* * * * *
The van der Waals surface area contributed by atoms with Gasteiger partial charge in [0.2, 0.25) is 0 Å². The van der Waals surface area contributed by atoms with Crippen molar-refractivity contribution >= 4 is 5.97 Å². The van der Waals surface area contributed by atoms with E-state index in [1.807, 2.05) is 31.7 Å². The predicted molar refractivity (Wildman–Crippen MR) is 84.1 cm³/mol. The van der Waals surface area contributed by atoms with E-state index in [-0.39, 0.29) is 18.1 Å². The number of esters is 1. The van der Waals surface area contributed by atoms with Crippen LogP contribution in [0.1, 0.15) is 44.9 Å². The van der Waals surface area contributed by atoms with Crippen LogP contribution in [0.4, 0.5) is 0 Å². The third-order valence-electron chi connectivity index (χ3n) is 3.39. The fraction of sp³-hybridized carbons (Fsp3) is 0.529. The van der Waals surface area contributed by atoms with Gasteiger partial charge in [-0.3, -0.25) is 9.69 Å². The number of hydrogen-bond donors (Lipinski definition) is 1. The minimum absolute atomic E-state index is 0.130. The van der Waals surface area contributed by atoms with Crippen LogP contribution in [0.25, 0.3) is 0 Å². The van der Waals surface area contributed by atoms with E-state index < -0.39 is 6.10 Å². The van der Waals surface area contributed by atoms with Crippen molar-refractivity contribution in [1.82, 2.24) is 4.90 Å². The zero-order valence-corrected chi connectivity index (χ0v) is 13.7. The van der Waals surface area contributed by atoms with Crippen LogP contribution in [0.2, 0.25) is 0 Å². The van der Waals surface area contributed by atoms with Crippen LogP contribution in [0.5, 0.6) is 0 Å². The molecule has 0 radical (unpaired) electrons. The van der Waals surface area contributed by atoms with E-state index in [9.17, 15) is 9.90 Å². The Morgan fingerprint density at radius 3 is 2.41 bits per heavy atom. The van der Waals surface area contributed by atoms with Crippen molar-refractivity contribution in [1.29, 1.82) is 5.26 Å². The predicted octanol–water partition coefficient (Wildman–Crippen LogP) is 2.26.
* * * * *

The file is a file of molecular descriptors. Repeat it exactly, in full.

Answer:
The van der Waals surface area contributed by atoms with Gasteiger partial charge in [0.2, 0.25) is 0 Å². The van der Waals surface area contributed by atoms with Crippen molar-refractivity contribution >= 4 is 5.97 Å². The van der Waals surface area contributed by atoms with E-state index in [1.807, 2.05) is 31.7 Å². The predicted molar refractivity (Wildman–Crippen MR) is 84.1 cm³/mol. The van der Waals surface area contributed by atoms with E-state index in [-0.39, 0.29) is 18.1 Å². The number of esters is 1. The van der Waals surface area contributed by atoms with Crippen LogP contribution in [0.1, 0.15) is 44.9 Å². The van der Waals surface area contributed by atoms with Crippen LogP contribution in [0.4, 0.5) is 0 Å². The third-order valence-electron chi connectivity index (χ3n) is 3.39. The fraction of sp³-hybridized carbons (Fsp3) is 0.529. The van der Waals surface area contributed by atoms with Gasteiger partial charge in [-0.3, -0.25) is 9.69 Å². The number of hydrogen-bond donors (Lipinski definition) is 1. The minimum absolute atomic E-state index is 0.130. The van der Waals surface area contributed by atoms with Crippen LogP contribution in [0.25, 0.3) is 0 Å². The van der Waals surface area contributed by atoms with E-state index < -0.39 is 6.10 Å². The van der Waals surface area contributed by atoms with Crippen molar-refractivity contribution in [1.82, 2.24) is 4.90 Å². The zero-order valence-corrected chi connectivity index (χ0v) is 13.7. The van der Waals surface area contributed by atoms with Crippen LogP contribution in [0.2, 0.25) is 0 Å². The van der Waals surface area contributed by atoms with Crippen LogP contribution in [0.5, 0.6) is 0 Å². The molecule has 0 radical (unpaired) electrons. The van der Waals surface area contributed by atoms with E-state index in [9.17, 15) is 9.90 Å². The Morgan fingerprint density at radius 3 is 2.41 bits per heavy atom. The van der Waals surface area contributed by atoms with Crippen molar-refractivity contribution in [1.29, 1.82) is 5.26 Å². The predicted octanol–water partition coefficient (Wildman–Crippen LogP) is 2.26.